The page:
Good evening. The Covid-19 pandemic hastened the urgency of an already developing narrative: China is closing itself off from the rest of the world. While this reality is undeniable, a less appreciated story is just how extensive China’s digital paper trail is. Our cover story this week explores the creative new ways researchers — and the U.S. government — are shining light into the black box. Elsewhere, we have a Q&A with Bonny Ling on values, sanctions and ethical supply chains; infographics on China’s electric vehicle evolution; a reported piece on how China’s spat with Lithuania is spilling over into the EU; and an op-ed about why Biden needs to join the CPTPP. If you’re not already a paid subscriber to The Wire, please sign up here.
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Armed with little more than a computer and an internet connection, Adrian Zenz, a 47-year-old researcher in Minnesota’s Twin Cities, has become one of the biggest thorns in China’s side. As Katrina Northrop reports this week, traditional information gathering inside China is nearly impossible these days, but researchers like Zenz are using creative methods to mine the Chinese internet — and they’re finding diamonds. From what’s happening in Xinjiang to the PLA’s use of AI to China’s new nuclear capabilities, these researchers are defying the perception that China is a black box.
China’s EV sales increased by roughly 150 percent to more than 3 million last year, and they are expected to double again in 2022. This week, The Wire’s infographics by Eliot Chen look at China’s EV transition, including the hottest selling cars, which brands are benefitting the most and how foreign automakers have lost out.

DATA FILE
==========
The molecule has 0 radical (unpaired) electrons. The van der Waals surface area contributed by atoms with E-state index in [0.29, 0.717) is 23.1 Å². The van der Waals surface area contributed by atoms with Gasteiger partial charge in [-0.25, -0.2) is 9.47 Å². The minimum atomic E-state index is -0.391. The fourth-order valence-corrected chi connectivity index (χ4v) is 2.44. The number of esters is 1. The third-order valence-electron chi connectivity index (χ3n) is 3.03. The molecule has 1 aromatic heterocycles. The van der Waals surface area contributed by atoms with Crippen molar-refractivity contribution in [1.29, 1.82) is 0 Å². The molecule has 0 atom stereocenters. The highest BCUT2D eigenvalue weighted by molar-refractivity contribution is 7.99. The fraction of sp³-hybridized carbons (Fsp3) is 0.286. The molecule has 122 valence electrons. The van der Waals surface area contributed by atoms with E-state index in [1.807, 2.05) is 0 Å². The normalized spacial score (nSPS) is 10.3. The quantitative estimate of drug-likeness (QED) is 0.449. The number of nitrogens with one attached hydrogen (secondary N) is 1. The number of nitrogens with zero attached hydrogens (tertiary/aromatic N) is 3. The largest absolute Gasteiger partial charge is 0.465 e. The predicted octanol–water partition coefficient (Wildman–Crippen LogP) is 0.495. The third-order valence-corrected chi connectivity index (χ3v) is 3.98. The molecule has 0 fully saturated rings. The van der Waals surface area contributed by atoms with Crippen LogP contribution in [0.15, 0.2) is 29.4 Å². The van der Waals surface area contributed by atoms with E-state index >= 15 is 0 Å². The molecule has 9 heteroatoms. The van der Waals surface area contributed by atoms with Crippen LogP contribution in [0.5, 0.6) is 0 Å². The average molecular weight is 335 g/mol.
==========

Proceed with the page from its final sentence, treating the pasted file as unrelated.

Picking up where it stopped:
Bonny Ling is the executive director of Work Better Innovations, a business consultancy that strives to promote a sustainable and inclusive economy, and a longtime human rights researcher. In this week’s Q&A with Jordyn Haime, she talks about values, the full complexity of human trafficking, how companies can ‘leave’ responsibly, and the very fast-evolving picture of sanctions.
Illustration by Lauren Crow
Lithuania, a northern European country with a population under 3 million, sparked a row with China last March when it announced plans to establish a de facto Taiwanese embassy in its capital. But, as Anastasiia Carrier reports this week, what started as a diplomatic spat is now creating economic tension across the European Union, providing a test for the region’s leaders of their ability to stand up to the world’s second-largest economy.
In this week’s op-ed, Takatoshi Ito, a former Japanese deputy vice minister of finance, argues that the Comprehensive and Progressive Agreement for Trans-Pacific Partnership (CPTPP), the TPP’s successor, is functioning well, but nonetheless misses America’s presence. Given the uncertainty about Japan’s readiness to play a tough political and economic game with China and Taiwan, strong U.S. leadership is needed more than ever. Moreover, he argues, America’s rapid accession to the agreement would enhance U.S. trade.
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